"Coming out of undergrad, I had a really unusual resume."
When his father died, Beaty left college to hold things together until the company could appoint a new CEO. He explains the company lacked a well-developed management team, which is why they asked a 20-year-old to step in. It didn’t take long for Beaty to discover the 120-employee company had some financial challenges. Projects were unprofitable and, with a “tremendous amount” of outstanding accounts receivable, the company’s own bills weren’t getting paid.
“The main thing I focused on was cash flow,” he said. Beaty was not only able to recover past due invoices, but also secured advance payments for future work. Once the company had cash, he focused on profitability. By implementing an incentive plan for construction crews, jobs stopped going over budget.
Eight months later, Beaty returned to University of North Carolina at Chapel Hill to finish his military history degree, while still helping with the company’s transition and, ultimately, its sale. At 20, he was tasked with turning around a nearly century-old company, and he succeeded.
“Coming out of undergrad, I had a really unusual resume,” he explained. It’s clear why he received multiple lucrative job offers.
“There’s never been a two-year period in my life that’s been as transformative as my time at Goizueta."
Likely to the bewilderment of his peers, he accepted the lowest salary, about half the amount of the highest offer. Beaty reasoned if his long-term goal was entrepreneurship, he’d need hands-on sales experience. He readily admits selling isn’t his strongest suit; however, Beaty did develop a successful methodology during his time selling software solutions. He used that experience to launch a sales and marketing consultancy, and his ambition continued to grow.
“I felt like I wanted to pivot into bigger companies,” he explained.
That’s what led him to Goizueta Business School in 1995, where he was immediately recognized for his leadership, academic excellence and commitment to the school’s core values. Beaty was named a Robert W. Woodruff Scholar, the most prestigious named scholarship at Emory University, established in honor of long-term president of The Coca-Cola Company.
While certainly not new to running a business, Beaty says his MBA experience had a significant impact on his career. He found inspiration in Dr. Benn R. Konsynski, a computer information systems scholar who found his teaching niche in business programs. At the time, the internet was young and the concept of a “tech entrepreneur” was not yet commonplace. But that’s exactly what Beaty would become, thanks to a project in Konsynski’s class. (In fact, RiskProNet, the insurance brokerage portal he helped design in the late 90s, is still in existence today.)
“There’s never been a two-year period in my life that’s been as transformative as my time at Goizueta,” he said.
MBA in hand, he soon joined the world’s largest consulting company, Deloitte. In 2002, called back to entrepreneurship, Beaty started what would become Insight Sourcing Group in his basement, the family dog by his side.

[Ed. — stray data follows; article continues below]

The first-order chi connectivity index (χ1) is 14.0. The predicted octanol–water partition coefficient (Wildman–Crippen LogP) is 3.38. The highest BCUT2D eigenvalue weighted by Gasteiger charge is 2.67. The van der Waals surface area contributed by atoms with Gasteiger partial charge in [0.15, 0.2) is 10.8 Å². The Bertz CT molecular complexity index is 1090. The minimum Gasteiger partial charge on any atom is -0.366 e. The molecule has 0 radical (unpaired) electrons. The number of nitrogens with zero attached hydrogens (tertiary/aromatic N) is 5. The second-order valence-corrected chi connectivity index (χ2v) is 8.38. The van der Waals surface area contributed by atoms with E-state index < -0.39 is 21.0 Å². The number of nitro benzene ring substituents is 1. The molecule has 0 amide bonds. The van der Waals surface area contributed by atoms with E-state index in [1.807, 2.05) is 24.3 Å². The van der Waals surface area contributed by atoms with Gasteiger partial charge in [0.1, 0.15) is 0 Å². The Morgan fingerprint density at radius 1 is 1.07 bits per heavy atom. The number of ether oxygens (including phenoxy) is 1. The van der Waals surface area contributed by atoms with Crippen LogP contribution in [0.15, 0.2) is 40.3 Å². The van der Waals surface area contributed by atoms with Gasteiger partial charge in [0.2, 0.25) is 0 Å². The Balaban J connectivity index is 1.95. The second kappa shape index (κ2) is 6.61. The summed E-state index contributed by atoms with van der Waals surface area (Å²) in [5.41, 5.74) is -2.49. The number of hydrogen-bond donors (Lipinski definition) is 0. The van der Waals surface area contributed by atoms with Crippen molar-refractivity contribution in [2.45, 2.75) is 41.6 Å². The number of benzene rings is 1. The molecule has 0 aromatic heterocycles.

“You go beyond the norm in the way you think, treat and invest in [your team]."
Today his Atlanta-based strategic sourcing and procurement consulting firm is consistently ranked a best place to work, both regionally and in its industry. The company takes pride in its “extreme focus” on client results, and it shows: Through smart, data-driven consulting and proprietary technology, Insight Sourcing Group has collectively helped its clients add billions to their bottom lines.
Keeping the customer at the center of everything is central to Beaty’s leadership approach. “If we can get that right, everything else falls into place,” he said.
This starts with focusing on the internal; for example, creating a comfortable, collegial and inspiring work environment. Throughout Insight Sourcing Group’s headquarters, you’ll see thoughtful touches and customizations, collaborative spaces, relaxing places and innovation rooms. The latter amenity has earned Insight much praise: It’s where ideas for new products, such as industry-leading intelligence platform SpendHQ, are born.
“There’s a lot of energy in the physical space,” Beaty said of his headquarters. “We probably spent about 250 hours designing the look and feel.”
Employee morale is pivotal to client satisfaction, but it’s more than just physical space. Insight Sourcing Group provides attractive benefits and perks, including sabbaticals, generous maternity leave, company retreats, and a kickball team. And, as a family-oriented company, travel requirements are less demanding than at other consulting firms. Insight Sourcing Group’s “pulse survey” measures work-life balance, allowing the firm to spot opportunities for improvement. Transparency is also valued. A few times each year employees are briefed on aspects of the company that other organizations would not typically share as freely. Overall, Beaty’s strives to keep his team happy and focused. And this means “eliminating politics and bureaucracy and anything else that can cause people to lose focus on the client.”
For Beaty, all of this is what defines “going beyond.”
“A big part of that is built into our culture. You go beyond the norm in the way you think, treat and invest in [your team],” he said. “And investing heavily in career development, beyond what is typical.”
Blue collar work ethic. Long-standing community connections. Creating something from nothing. Growing up in a family business no doubt prepared Beaty for entrepreneurship and provided inspiration for his people-centric leadership approach.